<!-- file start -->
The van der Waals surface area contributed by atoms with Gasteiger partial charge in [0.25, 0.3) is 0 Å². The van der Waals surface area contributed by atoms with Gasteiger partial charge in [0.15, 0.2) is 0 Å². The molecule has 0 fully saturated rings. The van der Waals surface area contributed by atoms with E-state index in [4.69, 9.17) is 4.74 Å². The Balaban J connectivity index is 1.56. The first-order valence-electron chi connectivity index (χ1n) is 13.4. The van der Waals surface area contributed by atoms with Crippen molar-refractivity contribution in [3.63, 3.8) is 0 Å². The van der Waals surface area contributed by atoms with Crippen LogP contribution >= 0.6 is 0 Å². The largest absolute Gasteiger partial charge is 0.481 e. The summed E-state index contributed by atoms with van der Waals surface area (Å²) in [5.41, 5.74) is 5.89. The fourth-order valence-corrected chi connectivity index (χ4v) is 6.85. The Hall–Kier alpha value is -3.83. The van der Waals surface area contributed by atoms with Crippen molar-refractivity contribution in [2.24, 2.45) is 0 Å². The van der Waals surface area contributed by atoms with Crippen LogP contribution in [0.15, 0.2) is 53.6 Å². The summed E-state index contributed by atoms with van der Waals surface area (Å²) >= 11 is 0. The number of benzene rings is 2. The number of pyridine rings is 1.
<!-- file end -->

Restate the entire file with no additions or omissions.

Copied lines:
The van der Waals surface area contributed by atoms with Gasteiger partial charge in [0.25, 0.3) is 0 Å². The van der Waals surface area contributed by atoms with Gasteiger partial charge in [0.15, 0.2) is 0 Å². The molecule has 0 fully saturated rings. The van der Waals surface area contributed by atoms with E-state index in [4.69, 9.17) is 4.74 Å². The Balaban J connectivity index is 1.56. The first-order valence-electron chi connectivity index (χ1n) is 13.4. The van der Waals surface area contributed by atoms with Crippen molar-refractivity contribution in [3.63, 3.8) is 0 Å². The van der Waals surface area contributed by atoms with Crippen LogP contribution >= 0.6 is 0 Å². The largest absolute Gasteiger partial charge is 0.481 e. The summed E-state index contributed by atoms with van der Waals surface area (Å²) in [5.41, 5.74) is 5.89. The fourth-order valence-corrected chi connectivity index (χ4v) is 6.85. The Hall–Kier alpha value is -3.83. The van der Waals surface area contributed by atoms with Crippen molar-refractivity contribution in [2.24, 2.45) is 0 Å². The van der Waals surface area contributed by atoms with Crippen LogP contribution in [0.15, 0.2) is 53.6 Å². The summed E-state index contributed by atoms with van der Waals surface area (Å²) >= 11 is 0. The number of benzene rings is 2. The number of pyridine rings is 1.